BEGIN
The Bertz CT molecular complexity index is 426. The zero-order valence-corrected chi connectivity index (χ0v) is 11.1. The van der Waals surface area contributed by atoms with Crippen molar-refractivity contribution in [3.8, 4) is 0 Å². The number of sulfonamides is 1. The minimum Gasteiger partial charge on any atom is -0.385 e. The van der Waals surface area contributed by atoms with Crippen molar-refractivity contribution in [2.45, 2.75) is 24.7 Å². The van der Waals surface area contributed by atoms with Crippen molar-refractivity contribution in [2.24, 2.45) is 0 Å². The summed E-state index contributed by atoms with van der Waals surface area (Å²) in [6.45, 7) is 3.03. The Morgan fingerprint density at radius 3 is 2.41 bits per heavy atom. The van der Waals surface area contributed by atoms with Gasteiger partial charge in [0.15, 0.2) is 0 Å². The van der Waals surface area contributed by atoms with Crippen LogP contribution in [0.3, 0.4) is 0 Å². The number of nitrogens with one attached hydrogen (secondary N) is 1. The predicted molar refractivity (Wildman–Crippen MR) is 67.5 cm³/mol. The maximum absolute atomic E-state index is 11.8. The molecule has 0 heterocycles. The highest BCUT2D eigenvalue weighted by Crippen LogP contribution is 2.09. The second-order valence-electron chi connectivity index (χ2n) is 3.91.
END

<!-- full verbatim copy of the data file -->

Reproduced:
The Bertz CT molecular complexity index is 426. The zero-order valence-corrected chi connectivity index (χ0v) is 11.1. The van der Waals surface area contributed by atoms with Crippen molar-refractivity contribution in [3.8, 4) is 0 Å². The number of sulfonamides is 1. The minimum Gasteiger partial charge on any atom is -0.385 e. The van der Waals surface area contributed by atoms with Crippen molar-refractivity contribution in [2.45, 2.75) is 24.7 Å². The van der Waals surface area contributed by atoms with Crippen molar-refractivity contribution in [2.24, 2.45) is 0 Å². The summed E-state index contributed by atoms with van der Waals surface area (Å²) in [6.45, 7) is 3.03. The Morgan fingerprint density at radius 3 is 2.41 bits per heavy atom. The van der Waals surface area contributed by atoms with Gasteiger partial charge in [0.15, 0.2) is 0 Å². The van der Waals surface area contributed by atoms with Crippen LogP contribution in [0.3, 0.4) is 0 Å². The number of nitrogens with one attached hydrogen (secondary N) is 1. The predicted molar refractivity (Wildman–Crippen MR) is 67.5 cm³/mol. The maximum absolute atomic E-state index is 11.8. The molecule has 0 heterocycles. The highest BCUT2D eigenvalue weighted by Crippen LogP contribution is 2.09. The second-order valence-electron chi connectivity index (χ2n) is 3.91.